This article is only available in the PDF format. Download the PDF to view the article, as well as its associated figures and tables.
In Reply.—The response to my article on rupture of the spleen in infectious mononucleosis raises some important points, however, the report never intended to provide answers to any of the queries that Dr Le poses. I attempted to determine if true spontaneous rupture of the spleen, in a patient with infectious mononucleosis, is as common a clinical condition as is taught. In reviewing the world's literature, I found it to be a relatively rare event. It is correct that I did recommend, regardless of clinical, hematologic, and serological recovery from infectious mononucleosis, that full normal activities not be resumed for a two- to three-month period by the nonathlete and that the athlete have a six-month activity-free period prescribed. This, however, was stated as an opinion, and by definition that is a belief not necessarily based on absolute certainty or positive knowledge but on what seems proper to one's own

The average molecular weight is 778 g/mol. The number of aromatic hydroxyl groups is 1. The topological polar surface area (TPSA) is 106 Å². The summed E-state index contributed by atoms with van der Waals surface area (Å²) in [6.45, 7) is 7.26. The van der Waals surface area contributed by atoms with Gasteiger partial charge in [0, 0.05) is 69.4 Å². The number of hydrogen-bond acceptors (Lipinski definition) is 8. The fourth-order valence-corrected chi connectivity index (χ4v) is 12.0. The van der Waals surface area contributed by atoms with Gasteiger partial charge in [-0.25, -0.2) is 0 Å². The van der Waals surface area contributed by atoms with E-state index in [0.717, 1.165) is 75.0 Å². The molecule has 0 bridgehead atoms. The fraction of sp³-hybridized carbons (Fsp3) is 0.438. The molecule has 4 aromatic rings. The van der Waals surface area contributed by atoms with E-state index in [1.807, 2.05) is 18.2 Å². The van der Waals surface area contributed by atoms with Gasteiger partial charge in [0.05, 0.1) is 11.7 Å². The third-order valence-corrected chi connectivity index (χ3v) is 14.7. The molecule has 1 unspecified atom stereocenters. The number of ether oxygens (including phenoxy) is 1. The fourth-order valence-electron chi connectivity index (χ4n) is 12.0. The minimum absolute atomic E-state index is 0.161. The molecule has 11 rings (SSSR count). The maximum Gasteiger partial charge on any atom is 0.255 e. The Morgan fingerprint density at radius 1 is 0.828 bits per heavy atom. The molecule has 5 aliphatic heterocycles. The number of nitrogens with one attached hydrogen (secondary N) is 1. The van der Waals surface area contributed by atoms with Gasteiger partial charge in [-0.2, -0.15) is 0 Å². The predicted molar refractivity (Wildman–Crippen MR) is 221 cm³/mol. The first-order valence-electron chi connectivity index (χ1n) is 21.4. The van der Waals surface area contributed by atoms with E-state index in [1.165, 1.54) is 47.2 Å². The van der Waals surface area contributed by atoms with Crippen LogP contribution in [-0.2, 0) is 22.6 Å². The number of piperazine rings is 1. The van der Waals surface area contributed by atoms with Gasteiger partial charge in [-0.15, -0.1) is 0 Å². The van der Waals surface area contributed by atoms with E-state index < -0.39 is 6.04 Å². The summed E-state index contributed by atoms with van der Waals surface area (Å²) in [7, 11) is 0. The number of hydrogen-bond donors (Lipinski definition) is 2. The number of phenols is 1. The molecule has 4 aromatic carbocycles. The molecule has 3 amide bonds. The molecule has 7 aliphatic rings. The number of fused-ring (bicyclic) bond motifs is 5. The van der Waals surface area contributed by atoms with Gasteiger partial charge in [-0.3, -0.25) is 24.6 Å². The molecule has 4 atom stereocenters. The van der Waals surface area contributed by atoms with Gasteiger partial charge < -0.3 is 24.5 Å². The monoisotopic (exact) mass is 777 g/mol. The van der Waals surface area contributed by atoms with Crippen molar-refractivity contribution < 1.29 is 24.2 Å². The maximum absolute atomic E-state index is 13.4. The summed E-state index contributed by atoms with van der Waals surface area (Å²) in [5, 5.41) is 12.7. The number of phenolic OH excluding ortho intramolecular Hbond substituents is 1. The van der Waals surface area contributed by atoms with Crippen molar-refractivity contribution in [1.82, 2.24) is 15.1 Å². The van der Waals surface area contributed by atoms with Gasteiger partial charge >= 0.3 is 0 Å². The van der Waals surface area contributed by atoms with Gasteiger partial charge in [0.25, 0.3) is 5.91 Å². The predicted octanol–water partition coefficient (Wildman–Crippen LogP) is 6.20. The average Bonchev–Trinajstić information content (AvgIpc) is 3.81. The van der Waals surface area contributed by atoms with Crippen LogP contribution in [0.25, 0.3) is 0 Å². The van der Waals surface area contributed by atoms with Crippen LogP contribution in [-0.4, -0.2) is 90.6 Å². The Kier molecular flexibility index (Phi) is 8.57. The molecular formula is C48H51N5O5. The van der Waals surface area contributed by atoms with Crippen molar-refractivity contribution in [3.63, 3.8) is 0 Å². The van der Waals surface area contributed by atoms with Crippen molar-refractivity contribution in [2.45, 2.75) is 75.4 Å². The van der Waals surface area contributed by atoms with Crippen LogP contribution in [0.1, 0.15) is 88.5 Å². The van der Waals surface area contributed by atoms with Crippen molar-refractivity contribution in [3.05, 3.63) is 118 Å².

RUTKOW IM. Infectious Mononucleosis-Reply. Arch Surg. 1979;114(3):346-347. doi:10.1001/archsurg.1979.01370270116031